I must confess I did not see much of the afternoon session, as last night’s post-work session took hold and there was a hangover to get shot of! But while I was sleeping wondering why I’d had that extra pint, India accumulated. There were copious mentions of “Chief Executive’s Pitches” and England not providing a total green-top (and then we’ll wonder why our spin bowlers will struggle), and some mentioning that why England losing is good for test cricket is nonsense. The 159 partnership put them past the 200 mark for just the second time in 10 test innings in England (or something like that). Rahane was more fluent, but Kohli more ominous. When the breakthough came, I was hanging on to Sky Sports Saturday and Millwall leading 2-1, when I saw Lawrence Booth’s tweet about a “staggering catch”. I switched over to see a very decent left hand grab to a ball Bairstow should have nabbed. Very good catch, excellent reactions, but it was probably only staggering for Cook. I’m seriously not trying to be a curmudgeon here, but it’s one of those you stick your hand out and go “eff me” when it sticks. I think all of us who have played the game even at our crap levels might have had the same feeling. We had “greatest ever Cook catch” competitions, and the game rolled on. Hardik Pandya came out to bat, and the vendetta Holding seems to have against him continued. It’s almost Selfey/Rashid levels.
At time of writing, Mike Selvey has not commented on the Rashid dismissal of Kohli. His attention was drawn to Cook’s catch, but evidently Rashid’s dismissal has not got through. We await the tablets of stone.
Once Kohli was dismissed, Risabh Pant decided that test cricket needed a bit of livening up and smashed his second ball in tests into the stands. Rashid laughed, and that’s all you can do. Pant has been a talent, no doubt, with a first class triple under his belt, but you have to admire his cheek! He’s still there at close of play.
Woakes took three wickets, the first three, with Rashid, Broad and Anderson one apiece. They will bowl worse and take more, bowl better and take fewer. It was that kind of day. A decent day’s test cricket. The game is very nicely poised.
Some comments, finally, on the commentary today. Put TMS on for the chippie run tonight, and switched it off after two minutes of Swann. He’s just bloody insufferable. Dagnall didn’t help either. While on the shopping run I heard Prakash Wakankar commentate. Absolutely magnificent. He commentated on the game, added some insight and appeared to show his love of the game and passion for it. Not as a vehicle for self-promotion or a comedy routine. How welcome.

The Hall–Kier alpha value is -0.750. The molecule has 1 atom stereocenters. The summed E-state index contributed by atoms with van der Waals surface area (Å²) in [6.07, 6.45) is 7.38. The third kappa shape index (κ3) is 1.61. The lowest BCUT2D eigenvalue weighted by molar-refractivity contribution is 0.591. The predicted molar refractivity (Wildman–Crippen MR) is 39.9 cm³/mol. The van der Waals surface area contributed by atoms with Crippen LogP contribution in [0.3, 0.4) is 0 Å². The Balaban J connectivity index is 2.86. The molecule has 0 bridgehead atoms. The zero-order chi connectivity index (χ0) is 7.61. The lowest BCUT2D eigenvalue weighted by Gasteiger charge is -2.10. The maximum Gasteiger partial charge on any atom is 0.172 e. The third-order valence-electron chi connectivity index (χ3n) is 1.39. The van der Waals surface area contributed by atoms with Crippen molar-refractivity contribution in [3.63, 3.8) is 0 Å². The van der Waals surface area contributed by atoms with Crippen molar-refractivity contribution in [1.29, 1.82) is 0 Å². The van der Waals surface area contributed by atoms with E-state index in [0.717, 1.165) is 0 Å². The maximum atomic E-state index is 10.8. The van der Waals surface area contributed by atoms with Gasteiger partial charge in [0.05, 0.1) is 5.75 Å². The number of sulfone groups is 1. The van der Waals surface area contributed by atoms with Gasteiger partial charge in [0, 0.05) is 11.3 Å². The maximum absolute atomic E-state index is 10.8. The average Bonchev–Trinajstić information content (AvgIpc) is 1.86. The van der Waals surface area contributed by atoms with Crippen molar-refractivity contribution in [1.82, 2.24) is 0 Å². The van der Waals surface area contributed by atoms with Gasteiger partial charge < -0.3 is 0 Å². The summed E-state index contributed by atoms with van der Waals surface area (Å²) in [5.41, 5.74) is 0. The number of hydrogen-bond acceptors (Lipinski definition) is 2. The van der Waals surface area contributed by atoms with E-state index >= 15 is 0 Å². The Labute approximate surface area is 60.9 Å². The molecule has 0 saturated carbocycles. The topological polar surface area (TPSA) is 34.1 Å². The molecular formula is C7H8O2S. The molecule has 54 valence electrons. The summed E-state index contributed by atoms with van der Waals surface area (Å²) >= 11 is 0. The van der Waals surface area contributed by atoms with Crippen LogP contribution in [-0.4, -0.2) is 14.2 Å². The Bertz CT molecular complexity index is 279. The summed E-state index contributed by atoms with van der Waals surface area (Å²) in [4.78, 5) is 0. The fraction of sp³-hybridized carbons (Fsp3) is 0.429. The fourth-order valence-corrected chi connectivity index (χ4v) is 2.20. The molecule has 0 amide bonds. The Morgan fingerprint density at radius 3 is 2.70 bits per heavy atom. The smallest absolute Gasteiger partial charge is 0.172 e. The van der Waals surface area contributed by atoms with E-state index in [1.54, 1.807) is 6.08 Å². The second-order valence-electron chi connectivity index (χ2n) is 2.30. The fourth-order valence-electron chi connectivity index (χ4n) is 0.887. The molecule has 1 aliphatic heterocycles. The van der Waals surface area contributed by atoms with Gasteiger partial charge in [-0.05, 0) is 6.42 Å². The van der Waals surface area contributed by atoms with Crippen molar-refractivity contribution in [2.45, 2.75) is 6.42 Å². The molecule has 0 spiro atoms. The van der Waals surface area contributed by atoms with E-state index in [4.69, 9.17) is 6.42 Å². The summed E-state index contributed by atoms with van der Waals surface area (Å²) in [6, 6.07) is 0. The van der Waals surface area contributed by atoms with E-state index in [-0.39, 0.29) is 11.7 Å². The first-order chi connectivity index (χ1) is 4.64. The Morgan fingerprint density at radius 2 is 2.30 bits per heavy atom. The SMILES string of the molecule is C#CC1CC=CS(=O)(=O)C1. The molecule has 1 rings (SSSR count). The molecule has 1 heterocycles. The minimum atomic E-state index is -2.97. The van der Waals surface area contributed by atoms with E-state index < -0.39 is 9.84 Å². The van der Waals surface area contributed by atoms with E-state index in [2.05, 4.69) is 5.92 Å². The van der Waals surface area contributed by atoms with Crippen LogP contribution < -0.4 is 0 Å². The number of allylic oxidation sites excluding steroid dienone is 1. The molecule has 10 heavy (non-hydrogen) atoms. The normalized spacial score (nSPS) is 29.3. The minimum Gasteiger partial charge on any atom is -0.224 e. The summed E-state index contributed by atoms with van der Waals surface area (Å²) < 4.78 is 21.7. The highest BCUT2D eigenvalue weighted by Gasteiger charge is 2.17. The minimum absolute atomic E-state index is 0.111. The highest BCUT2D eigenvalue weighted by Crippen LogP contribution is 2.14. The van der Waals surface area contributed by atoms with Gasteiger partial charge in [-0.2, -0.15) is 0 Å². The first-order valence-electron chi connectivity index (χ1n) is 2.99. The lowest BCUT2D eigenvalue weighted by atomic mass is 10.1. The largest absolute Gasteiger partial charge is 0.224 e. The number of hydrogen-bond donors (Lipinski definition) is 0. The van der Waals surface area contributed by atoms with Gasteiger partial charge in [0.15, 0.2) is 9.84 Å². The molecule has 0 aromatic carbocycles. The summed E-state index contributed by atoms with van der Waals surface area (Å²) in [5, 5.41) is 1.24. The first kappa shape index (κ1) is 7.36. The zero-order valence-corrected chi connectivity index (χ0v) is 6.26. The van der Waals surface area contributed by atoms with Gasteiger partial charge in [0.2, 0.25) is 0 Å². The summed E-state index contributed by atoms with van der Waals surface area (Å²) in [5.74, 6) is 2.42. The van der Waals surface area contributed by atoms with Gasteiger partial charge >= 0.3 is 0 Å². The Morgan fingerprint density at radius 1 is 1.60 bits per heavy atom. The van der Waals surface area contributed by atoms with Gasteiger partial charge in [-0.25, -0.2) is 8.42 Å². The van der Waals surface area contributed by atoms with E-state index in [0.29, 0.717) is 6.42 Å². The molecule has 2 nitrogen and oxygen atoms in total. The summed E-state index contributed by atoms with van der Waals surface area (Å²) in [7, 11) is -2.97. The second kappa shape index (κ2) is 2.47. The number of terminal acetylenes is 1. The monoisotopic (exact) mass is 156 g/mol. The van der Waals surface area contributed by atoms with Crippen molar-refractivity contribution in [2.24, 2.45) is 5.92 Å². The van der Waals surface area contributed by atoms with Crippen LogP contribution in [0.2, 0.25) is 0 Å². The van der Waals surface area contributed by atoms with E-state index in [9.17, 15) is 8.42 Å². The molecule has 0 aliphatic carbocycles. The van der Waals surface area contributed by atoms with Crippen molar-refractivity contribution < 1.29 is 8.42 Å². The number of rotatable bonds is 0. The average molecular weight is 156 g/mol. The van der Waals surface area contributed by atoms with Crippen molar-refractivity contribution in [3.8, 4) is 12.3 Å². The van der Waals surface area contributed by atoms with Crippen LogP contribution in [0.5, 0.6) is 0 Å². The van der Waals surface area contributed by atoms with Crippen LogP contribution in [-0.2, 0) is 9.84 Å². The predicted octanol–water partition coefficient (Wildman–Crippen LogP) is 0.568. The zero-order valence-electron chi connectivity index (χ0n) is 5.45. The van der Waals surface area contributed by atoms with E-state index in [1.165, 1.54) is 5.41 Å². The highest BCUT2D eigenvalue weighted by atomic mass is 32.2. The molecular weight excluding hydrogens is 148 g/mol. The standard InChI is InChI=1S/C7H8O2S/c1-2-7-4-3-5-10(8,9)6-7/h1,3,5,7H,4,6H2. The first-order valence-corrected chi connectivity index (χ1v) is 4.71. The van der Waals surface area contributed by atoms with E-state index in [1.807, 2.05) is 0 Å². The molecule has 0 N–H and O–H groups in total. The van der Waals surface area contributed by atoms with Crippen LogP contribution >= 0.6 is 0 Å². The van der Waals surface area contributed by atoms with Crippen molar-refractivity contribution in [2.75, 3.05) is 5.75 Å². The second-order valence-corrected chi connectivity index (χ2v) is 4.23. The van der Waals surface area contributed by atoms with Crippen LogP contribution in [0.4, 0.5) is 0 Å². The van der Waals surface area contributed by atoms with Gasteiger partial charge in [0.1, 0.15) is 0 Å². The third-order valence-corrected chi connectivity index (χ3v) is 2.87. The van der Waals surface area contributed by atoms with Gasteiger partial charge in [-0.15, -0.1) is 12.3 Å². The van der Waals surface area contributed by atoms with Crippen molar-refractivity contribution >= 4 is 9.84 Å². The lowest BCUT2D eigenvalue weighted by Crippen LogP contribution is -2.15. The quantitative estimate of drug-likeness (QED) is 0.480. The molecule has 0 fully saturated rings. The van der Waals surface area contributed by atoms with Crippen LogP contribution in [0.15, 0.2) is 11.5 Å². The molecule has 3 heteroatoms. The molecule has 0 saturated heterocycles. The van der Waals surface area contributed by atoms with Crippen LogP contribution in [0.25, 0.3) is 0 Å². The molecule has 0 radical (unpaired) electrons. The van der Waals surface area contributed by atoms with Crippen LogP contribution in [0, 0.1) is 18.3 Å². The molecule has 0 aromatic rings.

Meanwhile on Sky, I’m sorry, but David Lloyd is not a national treasure, and it was very funny to see when he was doing that tired old conversation with two members of the public who were listening to the feed, the director could not end it quickly enough. There was also a very odd moment when a young lad came into the commentary box for no apparent reason other than it was his birthday tomorrow. Bizarre. Then in the afternoon we had fishing stories. It’s all very well trying to mimic TMS, but you are on TV, not radio and sometimes silence or commentating on the game works so much better. David Gower spent his first commentary slot, on with the superb Sangakkara (I love writing the name just for the double k – does that make me a white supremacist?), prattling on and on and on, like a rambling old man. It was atrocious and he crowded out probably Sky’s trump card. Robert Key was also on, and was excellent, because (a) he put the bantz stuff away and (b) he provided insight and perceptive comment, especially leading up to Kohli’s wicket.
OK, enough from me. I’m handing the duties over to Chris for tomorrow, when I am out and about, and on Monday too, I think, as I’ll be at Surrey v Lancashire. This has the potential to be another good game, and that, after all, is what we should really want. Isn’t it?
Day 2 comments below…..
And at 19:03, the sound of silence from Selvey.